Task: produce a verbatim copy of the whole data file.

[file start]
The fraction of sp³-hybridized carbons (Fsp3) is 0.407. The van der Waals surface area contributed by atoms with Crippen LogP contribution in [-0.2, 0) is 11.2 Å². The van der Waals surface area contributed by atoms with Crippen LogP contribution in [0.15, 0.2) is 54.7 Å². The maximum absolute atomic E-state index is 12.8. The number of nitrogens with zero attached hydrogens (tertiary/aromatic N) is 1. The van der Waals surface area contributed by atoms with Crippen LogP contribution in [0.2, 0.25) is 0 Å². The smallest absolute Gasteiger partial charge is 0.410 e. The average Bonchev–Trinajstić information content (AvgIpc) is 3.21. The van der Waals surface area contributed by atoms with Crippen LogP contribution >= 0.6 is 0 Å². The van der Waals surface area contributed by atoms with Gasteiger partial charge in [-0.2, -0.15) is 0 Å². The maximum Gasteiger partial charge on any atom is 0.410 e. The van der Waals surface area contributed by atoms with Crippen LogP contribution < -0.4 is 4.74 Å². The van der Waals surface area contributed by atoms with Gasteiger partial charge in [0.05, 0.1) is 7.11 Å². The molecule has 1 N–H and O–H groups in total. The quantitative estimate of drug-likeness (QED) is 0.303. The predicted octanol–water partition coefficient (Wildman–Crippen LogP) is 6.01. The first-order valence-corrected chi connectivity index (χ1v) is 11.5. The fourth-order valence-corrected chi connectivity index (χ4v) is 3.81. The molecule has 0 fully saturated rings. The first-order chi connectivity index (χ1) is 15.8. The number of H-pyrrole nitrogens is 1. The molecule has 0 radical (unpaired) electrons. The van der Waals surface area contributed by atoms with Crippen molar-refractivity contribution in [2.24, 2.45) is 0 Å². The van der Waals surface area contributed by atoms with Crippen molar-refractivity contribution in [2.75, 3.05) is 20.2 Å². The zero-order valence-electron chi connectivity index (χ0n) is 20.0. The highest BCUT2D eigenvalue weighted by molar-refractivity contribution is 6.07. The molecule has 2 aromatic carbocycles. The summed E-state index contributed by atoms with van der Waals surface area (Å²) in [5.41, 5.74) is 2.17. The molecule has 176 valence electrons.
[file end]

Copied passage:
The fraction of sp³-hybridized carbons (Fsp3) is 0.407. The van der Waals surface area contributed by atoms with Crippen LogP contribution in [-0.2, 0) is 11.2 Å². The van der Waals surface area contributed by atoms with Crippen LogP contribution in [0.15, 0.2) is 54.7 Å². The maximum absolute atomic E-state index is 12.8. The number of nitrogens with zero attached hydrogens (tertiary/aromatic N) is 1. The van der Waals surface area contributed by atoms with Crippen LogP contribution in [0.2, 0.25) is 0 Å². The smallest absolute Gasteiger partial charge is 0.410 e. The average Bonchev–Trinajstić information content (AvgIpc) is 3.21. The van der Waals surface area contributed by atoms with Crippen LogP contribution >= 0.6 is 0 Å². The van der Waals surface area contributed by atoms with Gasteiger partial charge in [-0.2, -0.15) is 0 Å². The maximum Gasteiger partial charge on any atom is 0.410 e. The van der Waals surface area contributed by atoms with Crippen LogP contribution < -0.4 is 4.74 Å². The van der Waals surface area contributed by atoms with Gasteiger partial charge in [0.05, 0.1) is 7.11 Å². The molecule has 1 N–H and O–H groups in total. The quantitative estimate of drug-likeness (QED) is 0.303. The predicted octanol–water partition coefficient (Wildman–Crippen LogP) is 6.01. The first-order valence-corrected chi connectivity index (χ1v) is 11.5. The fourth-order valence-corrected chi connectivity index (χ4v) is 3.81. The molecule has 0 fully saturated rings. The first-order chi connectivity index (χ1) is 15.8. The number of H-pyrrole nitrogens is 1. The molecule has 0 radical (unpaired) electrons. The van der Waals surface area contributed by atoms with Crippen molar-refractivity contribution in [2.24, 2.45) is 0 Å². The van der Waals surface area contributed by atoms with Crippen molar-refractivity contribution in [2.75, 3.05) is 20.2 Å². The zero-order valence-electron chi connectivity index (χ0n) is 20.0. The highest BCUT2D eigenvalue weighted by molar-refractivity contribution is 6.07. The molecule has 2 aromatic carbocycles. The summed E-state index contributed by atoms with van der Waals surface area (Å²) in [5.41, 5.74) is 2.17. The molecule has 176 valence electrons.